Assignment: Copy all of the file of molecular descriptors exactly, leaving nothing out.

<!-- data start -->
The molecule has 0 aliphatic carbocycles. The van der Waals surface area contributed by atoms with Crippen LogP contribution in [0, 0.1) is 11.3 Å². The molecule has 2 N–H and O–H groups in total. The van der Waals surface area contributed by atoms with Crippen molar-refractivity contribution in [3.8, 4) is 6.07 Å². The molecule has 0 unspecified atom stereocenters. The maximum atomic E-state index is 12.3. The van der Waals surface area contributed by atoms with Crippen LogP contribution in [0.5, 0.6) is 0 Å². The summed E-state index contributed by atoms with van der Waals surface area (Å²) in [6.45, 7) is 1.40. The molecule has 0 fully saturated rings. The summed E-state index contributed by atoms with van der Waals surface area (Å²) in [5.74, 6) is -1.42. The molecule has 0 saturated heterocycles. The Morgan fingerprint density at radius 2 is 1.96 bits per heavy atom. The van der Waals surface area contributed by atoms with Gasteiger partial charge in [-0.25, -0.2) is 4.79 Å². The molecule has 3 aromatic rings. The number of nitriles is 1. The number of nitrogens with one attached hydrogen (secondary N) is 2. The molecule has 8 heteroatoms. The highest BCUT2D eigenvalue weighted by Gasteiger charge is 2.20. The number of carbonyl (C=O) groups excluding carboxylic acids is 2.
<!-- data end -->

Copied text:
The molecule has 0 aliphatic carbocycles. The van der Waals surface area contributed by atoms with Crippen LogP contribution in [0, 0.1) is 11.3 Å². The molecule has 2 N–H and O–H groups in total. The van der Waals surface area contributed by atoms with Crippen molar-refractivity contribution in [3.8, 4) is 6.07 Å². The molecule has 0 unspecified atom stereocenters. The maximum atomic E-state index is 12.3. The van der Waals surface area contributed by atoms with Crippen LogP contribution in [0.5, 0.6) is 0 Å². The summed E-state index contributed by atoms with van der Waals surface area (Å²) in [6.45, 7) is 1.40. The molecule has 0 fully saturated rings. The summed E-state index contributed by atoms with van der Waals surface area (Å²) in [5.74, 6) is -1.42. The molecule has 0 saturated heterocycles. The Morgan fingerprint density at radius 2 is 1.96 bits per heavy atom. The van der Waals surface area contributed by atoms with Gasteiger partial charge in [-0.25, -0.2) is 4.79 Å². The molecule has 3 aromatic rings. The number of nitriles is 1. The number of nitrogens with one attached hydrogen (secondary N) is 2. The molecule has 8 heteroatoms. The highest BCUT2D eigenvalue weighted by Gasteiger charge is 2.20. The number of carbonyl (C=O) groups excluding carboxylic acids is 2.